ZolgensmaTM / AVXS-101
Last updated 10th June 2019
What Is It?
Pharmaceutical Company AveXis has been leading the development of the gene therapy treatment onasemnogene abeparvovec, trademarked as ZolgensmaTM (previously known as AVXS-101). It uses harmless, genetically-engineered viruses to increase SMN protein levels. A single injection of ZolgensmaTM into the blood is designed to address the genetic root cause of SMA by replacing the faulty or missing SMN1 gene to limit the progression of the condition.
On 24th May 2019, ZolgensmaTM was approved in the USA for the treatment of children with SMA under the age of 2 years and for children who are pre-symptomatic (meaning that, based on their genetics they are very likely to develop SMA).
AveXis is also conducting clinical trials to see if an intrathecal administration route, which is directly into the fluid bathing the spinal cord and brain, will address the needs of those who have SMA and are older than 2 years.
How Does It Work?
ZolgensmaTM uses harmless, genetically engineered viruses to increase SMN protein levels. Upon injection into the blood (through “intravenous injection”), the viruses are able to travel around the body and get to a variety of different cells to help restore some of the SMN protein that is missing due to the condition.
Viruses are usually combatted by our immune systems. For example, we may suffer from a flu virus, but then our immune system starts to work and we get better after a week or so. What happens after this is that our bodies then produce proteins called antibodies that will very specifically recognise that particular virus in the future and prevent us from getting sick from the same flu virus at a later date. We develop an immunity to that particular flu virus.
The virus used in ZolgensmaTM gene therapy works in just the same way so as soon as it is introduced to a patient, their body starts to produce antibodies. If they have a second injection of the virus, it won’t work as they will have developed an immunity to it / antibodies will fight against it. This means that only a single injection of the treatment can be effectively used.
The virus that is packaged with the SMN gene to create ZolgensmaTM can be found in the environment; so, some people, including people with SMA, will have a natural immunity to the virus and will therefore not benefit from the Zolgensma therapy.
Any child, young person or adult being considered for a trial or treatment with ZolgensmaTM always has a screening blood test to see if they have this immunity and would therefore not benefit from or be eligible for the treatment.
What Are The Clinical Trials Results For This Intravenous Treatment?
ZolgensmaTM has been and is still being tested in several different clinical trials (e.g. START, STR1VE EU, STR1VE, STRONG and SPR1NT), which have enrolled a variety of patients with SMA Types (1-3). The gene therapy has been consistently shown to be safe and well tolerated by those treated with the viruses.
The latest decision by the FDA in the USA to approve ZolgensmaTM for SMA patients under 2 years of age comes from the ongoing Phase 3 STR1VE trial and Phase 1 START follow-up trial, both of which include infants with SMA Type 1 and test intravenous injections of the drug.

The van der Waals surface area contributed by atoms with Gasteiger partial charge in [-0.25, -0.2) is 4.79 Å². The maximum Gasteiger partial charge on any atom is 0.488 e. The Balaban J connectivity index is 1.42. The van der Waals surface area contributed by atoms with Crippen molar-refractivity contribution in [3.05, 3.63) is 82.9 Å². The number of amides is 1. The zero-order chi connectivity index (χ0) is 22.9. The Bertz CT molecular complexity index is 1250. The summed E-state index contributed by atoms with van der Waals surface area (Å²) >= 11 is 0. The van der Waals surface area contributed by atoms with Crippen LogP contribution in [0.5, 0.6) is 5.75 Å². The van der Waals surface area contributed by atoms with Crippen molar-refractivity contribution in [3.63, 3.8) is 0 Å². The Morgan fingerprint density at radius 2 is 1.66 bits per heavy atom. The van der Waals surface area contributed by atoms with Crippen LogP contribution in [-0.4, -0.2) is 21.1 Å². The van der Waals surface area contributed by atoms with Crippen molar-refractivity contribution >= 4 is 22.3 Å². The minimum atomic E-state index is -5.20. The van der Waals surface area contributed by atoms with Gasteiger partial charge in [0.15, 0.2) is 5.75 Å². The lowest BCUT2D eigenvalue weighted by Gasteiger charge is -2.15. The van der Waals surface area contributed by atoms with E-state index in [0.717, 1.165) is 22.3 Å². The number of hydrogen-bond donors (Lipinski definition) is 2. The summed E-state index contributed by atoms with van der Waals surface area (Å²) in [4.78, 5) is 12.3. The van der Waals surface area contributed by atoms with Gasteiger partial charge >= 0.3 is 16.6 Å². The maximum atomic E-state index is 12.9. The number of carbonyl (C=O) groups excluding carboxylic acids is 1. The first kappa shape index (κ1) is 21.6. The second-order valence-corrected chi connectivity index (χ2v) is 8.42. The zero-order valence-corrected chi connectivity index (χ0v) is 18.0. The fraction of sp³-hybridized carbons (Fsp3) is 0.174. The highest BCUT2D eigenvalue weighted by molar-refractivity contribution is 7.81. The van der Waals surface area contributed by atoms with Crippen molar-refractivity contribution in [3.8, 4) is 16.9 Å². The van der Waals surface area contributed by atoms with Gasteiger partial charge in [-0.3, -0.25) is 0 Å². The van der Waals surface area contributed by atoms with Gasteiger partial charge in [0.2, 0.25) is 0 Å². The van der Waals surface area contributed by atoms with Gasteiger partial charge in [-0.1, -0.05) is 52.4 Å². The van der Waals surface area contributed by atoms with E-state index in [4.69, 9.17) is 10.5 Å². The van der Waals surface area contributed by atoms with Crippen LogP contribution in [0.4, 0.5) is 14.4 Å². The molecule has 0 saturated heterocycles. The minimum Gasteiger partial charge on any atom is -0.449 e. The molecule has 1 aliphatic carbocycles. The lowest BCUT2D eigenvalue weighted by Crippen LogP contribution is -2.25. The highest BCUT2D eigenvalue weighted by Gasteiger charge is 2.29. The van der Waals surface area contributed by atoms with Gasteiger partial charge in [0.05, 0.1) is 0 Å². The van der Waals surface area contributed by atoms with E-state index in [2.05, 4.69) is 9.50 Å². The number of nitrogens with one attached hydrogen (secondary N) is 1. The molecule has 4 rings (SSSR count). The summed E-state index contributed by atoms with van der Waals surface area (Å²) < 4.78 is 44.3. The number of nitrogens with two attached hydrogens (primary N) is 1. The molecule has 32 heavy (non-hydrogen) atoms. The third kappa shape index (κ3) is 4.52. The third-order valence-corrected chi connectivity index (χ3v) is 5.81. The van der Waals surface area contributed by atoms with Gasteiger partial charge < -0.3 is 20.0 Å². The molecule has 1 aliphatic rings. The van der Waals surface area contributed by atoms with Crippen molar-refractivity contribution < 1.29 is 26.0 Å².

In the START trial, patients treated with ZolgensmaTM have achieved a range of motor milestones never seen in the natural history of the disease without treatment, including sitting, talking and some patients walking, with no reduction of the effect nearly four years after treatment. In the Phase 3 STR1VE trial, ZolgenmsaTM treatment has been confirmed to result in prolonged event-free survival, improvements in muscle function, and achievement of key milestones.
Access To This Intravenous Treatment In The UK
This treatment is not yet available in the UK.
A very small number of children with SMA Type 1 have accessed this treatment via clinical trials in the UK (at Great Ormond Street Hospital and the John Walton Muscular Dystrophy Research Centre in Newcastle) and are now being followed up. The Clinical Trials are now closed to any new children.
AveXis has applied to the European Medicines Agency (EMA) for approval for licencing in Europe – we await the outcome. Following an application by AveXis, the National Institute for Health and Care Excellence (NICE) for England is anyway progressing an appraisal of the treatment to see if it will be recommended for provision by NHS England. It has been listed as a Highly Specialised Technology (HST) appraisal under its full name: onasemnogene abeparvovec.
Avexis has not yet made an application to the Scottish Medicines Consortium (SMC).
Wales and Northern Ireland generally follow the advice of NICE.
What We Are Doing To Progress Access In The UK
SMA UK will be making a submission to NICE by the deadline of 31st July. We will be asking the Community for their views on this treatment and working with the other patient groups. NICE’s first committee meeting to review Avexis’ application and all the submissions will be on 31st October 2019.
In our submission at the scoping stage of this process, we advocated that it be considered as a Highly Specialised Technology (HST). You can read this here. We also attended the scoping meeting to further voice this view.